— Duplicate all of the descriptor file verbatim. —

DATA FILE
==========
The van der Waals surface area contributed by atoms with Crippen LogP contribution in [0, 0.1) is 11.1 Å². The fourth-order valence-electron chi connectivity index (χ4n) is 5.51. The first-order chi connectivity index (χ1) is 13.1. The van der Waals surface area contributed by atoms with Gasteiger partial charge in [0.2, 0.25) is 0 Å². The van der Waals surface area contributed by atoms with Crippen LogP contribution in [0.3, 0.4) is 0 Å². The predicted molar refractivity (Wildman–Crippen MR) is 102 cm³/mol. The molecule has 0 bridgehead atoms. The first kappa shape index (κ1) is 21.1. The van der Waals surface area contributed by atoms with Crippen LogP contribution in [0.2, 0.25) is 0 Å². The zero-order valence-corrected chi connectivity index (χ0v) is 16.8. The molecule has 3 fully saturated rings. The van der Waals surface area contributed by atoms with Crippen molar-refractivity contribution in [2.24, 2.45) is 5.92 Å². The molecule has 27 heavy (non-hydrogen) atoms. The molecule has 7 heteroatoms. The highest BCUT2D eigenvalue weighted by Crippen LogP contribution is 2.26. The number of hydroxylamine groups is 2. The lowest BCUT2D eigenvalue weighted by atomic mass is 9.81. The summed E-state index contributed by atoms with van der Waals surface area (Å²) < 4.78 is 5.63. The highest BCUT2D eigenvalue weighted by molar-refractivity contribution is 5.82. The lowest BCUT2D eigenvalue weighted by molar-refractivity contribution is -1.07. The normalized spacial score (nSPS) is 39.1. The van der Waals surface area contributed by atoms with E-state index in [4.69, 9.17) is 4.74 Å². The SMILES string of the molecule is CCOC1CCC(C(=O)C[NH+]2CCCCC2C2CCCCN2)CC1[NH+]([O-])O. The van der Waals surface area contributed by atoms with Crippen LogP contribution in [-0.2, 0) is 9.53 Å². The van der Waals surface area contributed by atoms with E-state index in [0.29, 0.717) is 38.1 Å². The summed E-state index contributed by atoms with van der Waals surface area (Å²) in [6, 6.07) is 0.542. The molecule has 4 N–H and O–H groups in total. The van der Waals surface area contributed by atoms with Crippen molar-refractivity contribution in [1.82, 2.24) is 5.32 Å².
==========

The van der Waals surface area contributed by atoms with Crippen LogP contribution in [0, 0.1) is 11.1 Å². The fourth-order valence-electron chi connectivity index (χ4n) is 5.51. The first-order chi connectivity index (χ1) is 13.1. The van der Waals surface area contributed by atoms with Gasteiger partial charge in [0.2, 0.25) is 0 Å². The van der Waals surface area contributed by atoms with Crippen LogP contribution in [0.3, 0.4) is 0 Å². The predicted molar refractivity (Wildman–Crippen MR) is 102 cm³/mol. The molecule has 0 bridgehead atoms. The first kappa shape index (κ1) is 21.1. The van der Waals surface area contributed by atoms with Crippen LogP contribution in [0.2, 0.25) is 0 Å². The zero-order valence-corrected chi connectivity index (χ0v) is 16.8. The molecule has 3 fully saturated rings. The van der Waals surface area contributed by atoms with Crippen molar-refractivity contribution in [2.24, 2.45) is 5.92 Å². The molecule has 27 heavy (non-hydrogen) atoms. The molecule has 7 heteroatoms. The highest BCUT2D eigenvalue weighted by Crippen LogP contribution is 2.26. The number of hydroxylamine groups is 2. The lowest BCUT2D eigenvalue weighted by atomic mass is 9.81. The summed E-state index contributed by atoms with van der Waals surface area (Å²) < 4.78 is 5.63. The highest BCUT2D eigenvalue weighted by molar-refractivity contribution is 5.82. The lowest BCUT2D eigenvalue weighted by molar-refractivity contribution is -1.07. The normalized spacial score (nSPS) is 39.1. The van der Waals surface area contributed by atoms with E-state index in [4.69, 9.17) is 4.74 Å². The SMILES string of the molecule is CCOC1CCC(C(=O)C[NH+]2CCCCC2C2CCCCN2)CC1[NH+]([O-])O. The van der Waals surface area contributed by atoms with Crippen LogP contribution in [-0.2, 0) is 9.53 Å². The van der Waals surface area contributed by atoms with E-state index in [0.29, 0.717) is 38.1 Å². The summed E-state index contributed by atoms with van der Waals surface area (Å²) in [6, 6.07) is 0.542. The molecule has 4 N–H and O–H groups in total. The van der Waals surface area contributed by atoms with Crippen molar-refractivity contribution in [1.82, 2.24) is 5.32 Å².